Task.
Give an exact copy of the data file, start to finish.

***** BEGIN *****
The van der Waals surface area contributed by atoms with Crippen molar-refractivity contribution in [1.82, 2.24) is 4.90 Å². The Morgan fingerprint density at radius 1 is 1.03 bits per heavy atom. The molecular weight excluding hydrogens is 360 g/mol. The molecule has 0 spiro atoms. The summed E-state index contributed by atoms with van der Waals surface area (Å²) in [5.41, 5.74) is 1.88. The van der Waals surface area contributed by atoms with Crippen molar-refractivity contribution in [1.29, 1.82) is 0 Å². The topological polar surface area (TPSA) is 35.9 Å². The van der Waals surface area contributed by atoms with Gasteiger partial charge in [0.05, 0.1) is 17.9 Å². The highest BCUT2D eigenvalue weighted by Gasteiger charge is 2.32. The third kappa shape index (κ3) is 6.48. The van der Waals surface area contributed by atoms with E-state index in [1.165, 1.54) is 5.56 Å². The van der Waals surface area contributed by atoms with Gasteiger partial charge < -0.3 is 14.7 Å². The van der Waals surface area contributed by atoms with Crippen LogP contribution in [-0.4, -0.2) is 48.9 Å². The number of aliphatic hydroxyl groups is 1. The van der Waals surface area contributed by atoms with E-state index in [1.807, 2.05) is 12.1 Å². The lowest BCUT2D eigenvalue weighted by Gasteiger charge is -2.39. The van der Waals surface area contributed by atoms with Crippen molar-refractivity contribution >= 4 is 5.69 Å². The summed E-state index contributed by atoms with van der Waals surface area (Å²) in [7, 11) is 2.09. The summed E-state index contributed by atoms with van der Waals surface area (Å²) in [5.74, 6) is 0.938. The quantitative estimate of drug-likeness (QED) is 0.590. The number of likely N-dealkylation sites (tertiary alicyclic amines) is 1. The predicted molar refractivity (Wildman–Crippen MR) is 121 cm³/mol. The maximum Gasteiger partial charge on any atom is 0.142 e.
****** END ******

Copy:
The van der Waals surface area contributed by atoms with Crippen molar-refractivity contribution in [1.82, 2.24) is 4.90 Å². The Morgan fingerprint density at radius 1 is 1.03 bits per heavy atom. The molecular weight excluding hydrogens is 360 g/mol. The molecule has 0 spiro atoms. The summed E-state index contributed by atoms with van der Waals surface area (Å²) in [5.41, 5.74) is 1.88. The van der Waals surface area contributed by atoms with Crippen molar-refractivity contribution in [1.29, 1.82) is 0 Å². The topological polar surface area (TPSA) is 35.9 Å². The van der Waals surface area contributed by atoms with Gasteiger partial charge in [0.05, 0.1) is 17.9 Å². The highest BCUT2D eigenvalue weighted by Gasteiger charge is 2.32. The third kappa shape index (κ3) is 6.48. The van der Waals surface area contributed by atoms with E-state index in [1.165, 1.54) is 5.56 Å². The van der Waals surface area contributed by atoms with Gasteiger partial charge < -0.3 is 14.7 Å². The van der Waals surface area contributed by atoms with Crippen LogP contribution in [-0.4, -0.2) is 48.9 Å². The number of aliphatic hydroxyl groups is 1. The van der Waals surface area contributed by atoms with E-state index in [1.807, 2.05) is 12.1 Å². The lowest BCUT2D eigenvalue weighted by Gasteiger charge is -2.39. The van der Waals surface area contributed by atoms with Crippen molar-refractivity contribution >= 4 is 5.69 Å². The summed E-state index contributed by atoms with van der Waals surface area (Å²) in [7, 11) is 2.09. The summed E-state index contributed by atoms with van der Waals surface area (Å²) in [5.74, 6) is 0.938. The quantitative estimate of drug-likeness (QED) is 0.590. The number of likely N-dealkylation sites (tertiary alicyclic amines) is 1. The predicted molar refractivity (Wildman–Crippen MR) is 121 cm³/mol. The maximum Gasteiger partial charge on any atom is 0.142 e.